I just finished playing through ME3 over the weekend and while the 3 possible endings might not have been as satisfying to me, They were consistent with the content up to that point.

Except for the part where the normandy was running away from the battle, there's not really a logical point where that could have happened. Its possible that while your character was running up to the beam the others on your team retreated and got picked up by the normandy, heck you overhear someone calling for a retreat.

But my disconnect comes in when they're flipping from that to outrunning the explosion. up till then they're supposed to be defending the crucible from the reapers, so why running?

Indy said...

Personally, I dislike Ridley Scott's changes to Blade Runner. I was very disappointed when I saw it on VHS, and again when the DVD didn't include the theatrical release. (At least when SciFi broadcast it some years ago in widescreen, it was the theatrical release they showed... I assume because the director's cut is only in 4:3 ratio.)

The reason is that Ford's narration in the theatrical version greatly enhances the noir atmosphere of the film. I'm interested in your reasons for preferring the Director's Cut version.

Dallanna said...

Artistic Integrity's a misnomer.

I would contend to those who think Bioware shouldn't go back and fix the ending, and let's be honest, it was a turd of an ending, that Charles Dickens often when back and had to revise some of his works. So, video games are not a special medium for this to happen in.

I certainly hope they get the hint and write an ending that people can stomach as opposed to us having to endure Casey Hudson's ego when he tried to be Stanley Kubrick and he ended up looking like M. Knight Shamalan!

Hofflerand said...

Cool Winston Churchill story.

Anonymous said...

Also, does it/should it matter if you know how the work got to be that way? E.g. knowing that Ridley Scott was forced to add the narrations at the studios' request, or the speculation that Bioware ran out of time to do the ending properly (perhaps due to publisher pressure).

Rohan said...

@Anon, I don't think "how" the mistake was made really matters. Sometimes it comes from external pressure, sometimes it comes from not knowing any better. Sometimes it's an unconscious influence. Sometimes it's a matter of execution not living up to what was in the mind. And sometimes it's just going off on the wrong tangent, being too close to the work.

What matters is recognizing the mistake, trying to fix it, and avoiding similar mistakes in the future.

For example, if the ME3 ending was the result of time pressure, then Bioware needs to start work on the ending earlier. Maybe the ending should be the very first element completed. Or maybe they need to negotiate a Blizzard-style "when it's done, it's done" with EA.

Indy said...

I know the studio insisted on the voiceover, it doesn't really change my opinion that it make's Deckert more of a Bogart-style noir PI/cop. I guess studio execs can't be wrong ALL the time, rarely they could be right, albeit for the wrong reasons. I don't think Ridley Scott's director's cut is BAD, mind you... just that the original release was unexpectedly improved by studio changes. I would like to hear reasons why someone prefers the director's cut... generally, everyone I've asked had never seen the theatrical release, only the director's.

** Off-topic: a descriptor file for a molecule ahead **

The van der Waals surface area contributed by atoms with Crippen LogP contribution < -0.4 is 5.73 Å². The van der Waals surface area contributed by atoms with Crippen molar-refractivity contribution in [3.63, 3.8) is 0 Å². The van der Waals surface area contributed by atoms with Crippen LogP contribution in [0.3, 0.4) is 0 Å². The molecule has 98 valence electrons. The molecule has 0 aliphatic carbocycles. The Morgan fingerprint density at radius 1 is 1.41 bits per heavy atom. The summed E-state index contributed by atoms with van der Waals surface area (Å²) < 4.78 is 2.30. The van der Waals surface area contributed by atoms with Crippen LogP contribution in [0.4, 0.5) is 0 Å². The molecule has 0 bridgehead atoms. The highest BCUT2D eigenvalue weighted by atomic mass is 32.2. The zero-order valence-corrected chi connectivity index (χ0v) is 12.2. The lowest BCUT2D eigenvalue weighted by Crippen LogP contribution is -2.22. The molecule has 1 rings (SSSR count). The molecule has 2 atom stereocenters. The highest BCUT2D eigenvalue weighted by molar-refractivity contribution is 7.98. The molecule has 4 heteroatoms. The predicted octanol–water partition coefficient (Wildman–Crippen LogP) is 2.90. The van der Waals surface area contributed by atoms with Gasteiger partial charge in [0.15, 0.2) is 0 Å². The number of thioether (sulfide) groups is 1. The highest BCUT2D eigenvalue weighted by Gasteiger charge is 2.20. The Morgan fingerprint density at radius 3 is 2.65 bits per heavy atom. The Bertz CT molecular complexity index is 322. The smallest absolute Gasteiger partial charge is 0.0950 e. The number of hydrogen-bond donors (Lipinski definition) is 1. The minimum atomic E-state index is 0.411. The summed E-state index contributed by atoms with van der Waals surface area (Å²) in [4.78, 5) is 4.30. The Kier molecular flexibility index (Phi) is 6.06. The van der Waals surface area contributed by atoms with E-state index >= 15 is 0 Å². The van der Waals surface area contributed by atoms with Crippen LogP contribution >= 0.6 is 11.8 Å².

Right now I assume that Scott had such an ego that he refused to believe studio execs could come up with an improvement, so he yanked the voiceover when he could. Or maybe he just missed the good effect from being too focused on the (presumably) idiotic reasons the studio gave him for why they wanted it.

Regardless, I was disappointed when I first saw the director's cut on VHS, I really missed the voiceover. The lack diminished the film for me.

Rohan said...

@Indy, it's been a long time since I saw the theatrical release (and I still haven't seen the Final Cut version). The theatrical release isn't a bad movie, iirc. But the Director's Cut is a quieter, sparser, more visual movie. It has relatively little dialog, and that seems to make what dialog it does have more important. Plus, I think the Director's Cut ending fits the movie a little bit better.

You make the point that it makes the movie more of noir-style, and that's true. But I think the film works better when it is less of noir-style.

It has been a while since I've seen either version though. Maybe I'll take some time to watch both versions, and the new version that came out a couple years ago.

Pallais said...

On the endings, I think Bioware made the mistake of leaving the ending until last and didn't have time to make all the versions. So they went with an 'artsy' style ending designed to pander to Big Name Critics (tm). :sigh: They forgot to use the standard literary technique of making the ending *first* (or endings, in this case) and developing the earlier game to match up correctly with the various endings.

Soapbox:on

As far as artistic integrity goes, I alway think of David. Michelangelo's David to be exact. I don't think anyone would argue that the man or his work lacked integrity. Michelangelo, for _hire_, took over and completed the Guild of Wool's 40 year old unfinished project. He gave them what was asked for, what was promised, David, and not something else. If one of the world's great artists can give the customer what they ask for, then Bioware has no leg to stand on when it comes to tossing around the term "artistic integrity".

Soapbox:off

Dave said...

Yeah, cool Winston Churchill story. It's probably not true, but that doesn't make it any less fucked up or demeaning to women. Also, calling Bioware "whores" is probably a really good way to make a point.